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Year : 2020  |  Volume : 9  |  Issue : 9  |  Page : 4582-4586

Ophthalmologic outcome of premature infants with or without retinopathy of prematurity at 5-6 years of age

1 Clinical Research Development Unit of Rouhani Hospital, Department of Ophthalmology, Babol University of Medical Sciences, Babol, Iran
2 Non-Communicable Pediatric Disease Research Center, Health Research Institute, Nursing and Midwifery Faculty, Babol University of Medical Sciences, Babol, Iran
3 Optometry Ward Rouhani Hospital, Babol University of Medical Sciences, Babol, Iran
4 Social Determinants of Health Research Center, Health Research Institute, Babol University of Medical Sciences, Babol, Iran
5 Nurse in Yahyanejad Hospital, Babol University of Medical Sciences, Babol, Iran

Correspondence Address:
Miss. Parisa Pourdad
Instructor of Neonatal Intensive Care Nursing. Department of Nursing, School of Nursing and Midwifery. Babol University of Medical Sciences, Babol
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Source of Support: None, Conflict of Interest: None

DOI: 10.4103/jfmpc.jfmpc_528_20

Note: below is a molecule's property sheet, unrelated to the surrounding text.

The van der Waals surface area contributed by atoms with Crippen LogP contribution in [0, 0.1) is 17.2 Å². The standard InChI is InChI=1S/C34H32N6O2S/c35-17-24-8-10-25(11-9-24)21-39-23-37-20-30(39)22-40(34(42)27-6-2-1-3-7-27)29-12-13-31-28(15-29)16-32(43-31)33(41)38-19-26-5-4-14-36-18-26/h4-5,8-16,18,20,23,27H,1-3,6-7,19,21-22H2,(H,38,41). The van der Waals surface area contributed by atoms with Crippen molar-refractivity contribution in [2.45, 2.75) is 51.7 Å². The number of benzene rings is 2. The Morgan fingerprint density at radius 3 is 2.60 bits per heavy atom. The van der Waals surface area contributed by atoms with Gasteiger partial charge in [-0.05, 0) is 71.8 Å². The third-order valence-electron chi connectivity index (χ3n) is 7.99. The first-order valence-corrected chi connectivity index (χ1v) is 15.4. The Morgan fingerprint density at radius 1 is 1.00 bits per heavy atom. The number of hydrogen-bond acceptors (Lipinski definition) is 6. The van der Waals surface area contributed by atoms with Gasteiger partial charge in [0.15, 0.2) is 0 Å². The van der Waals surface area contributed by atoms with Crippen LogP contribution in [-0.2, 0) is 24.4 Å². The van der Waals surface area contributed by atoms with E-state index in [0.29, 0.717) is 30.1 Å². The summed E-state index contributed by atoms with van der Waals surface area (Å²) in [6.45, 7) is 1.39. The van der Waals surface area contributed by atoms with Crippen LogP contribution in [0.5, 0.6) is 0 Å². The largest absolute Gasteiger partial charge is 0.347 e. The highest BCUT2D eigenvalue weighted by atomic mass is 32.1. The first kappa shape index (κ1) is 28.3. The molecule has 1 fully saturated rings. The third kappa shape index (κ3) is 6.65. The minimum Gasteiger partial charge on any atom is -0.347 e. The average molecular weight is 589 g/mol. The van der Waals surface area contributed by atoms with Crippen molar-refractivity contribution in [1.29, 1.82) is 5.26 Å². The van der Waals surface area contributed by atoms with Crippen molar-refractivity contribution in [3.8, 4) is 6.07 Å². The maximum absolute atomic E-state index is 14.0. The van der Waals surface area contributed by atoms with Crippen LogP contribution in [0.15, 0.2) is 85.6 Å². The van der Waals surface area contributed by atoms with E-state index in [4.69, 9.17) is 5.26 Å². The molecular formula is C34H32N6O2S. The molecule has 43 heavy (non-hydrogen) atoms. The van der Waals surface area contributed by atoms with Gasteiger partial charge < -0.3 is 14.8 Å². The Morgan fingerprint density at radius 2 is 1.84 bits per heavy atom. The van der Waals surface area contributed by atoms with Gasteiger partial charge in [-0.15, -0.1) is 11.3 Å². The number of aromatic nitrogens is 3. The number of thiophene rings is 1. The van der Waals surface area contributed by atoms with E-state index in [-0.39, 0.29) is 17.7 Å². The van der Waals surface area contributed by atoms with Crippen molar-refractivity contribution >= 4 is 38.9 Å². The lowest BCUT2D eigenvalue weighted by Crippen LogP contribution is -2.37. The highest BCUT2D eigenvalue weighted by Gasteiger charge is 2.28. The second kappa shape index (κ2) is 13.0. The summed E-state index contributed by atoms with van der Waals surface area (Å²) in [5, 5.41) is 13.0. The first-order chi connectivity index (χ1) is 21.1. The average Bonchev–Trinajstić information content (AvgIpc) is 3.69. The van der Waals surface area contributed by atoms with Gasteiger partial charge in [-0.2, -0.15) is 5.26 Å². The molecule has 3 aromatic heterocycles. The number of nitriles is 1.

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Purpose: Vision is the main source of sensory information to the brain in most species of living and human beings and is one of the most important senses for the normal physical and mental development of children. Retinopathy of Prematurity (ROP) is one of the leading causes of blindness and visual impairment worldwide. Refractive errors such as myopia, astigmatism, and anisometropia are common in premature infants with or without ROP. Methods: A prospective cohort study was performed on the population of premature infants. Screening for Retinopathy of Prematurity in neonatal period was performed according to the protocol of ophthalmologic examination and between 4 and 6 weeks after birth by retinal specialist. The case group included 90 children with or without ROP during infancy. Primary and measurable outcomes in the studied children, including visual acuity, refractive errors, strabismus, and amblyopia, were assessed by an optician and retina ophthalmologist. Results: In our study, at the age of 5–6 years, 26.67% of case group and 48.89% of control group had visual impairment. Amblyopia 3.33%, strabismus 6.67% and refractive errors 16.67% were found in the case group. In control group amblyopia was reported 12.22%, strabismus 6.67%, and refractive errors 30%. In this study, visual impairment was higher in the control group than in the case group. Conclusion: Considering the high prevalence of visual impairment in the control group children who were all without ROP, it is necessary to emphasize the importance of careful visual examination of the children at a younger age and remind them of the importance of visual impairment.

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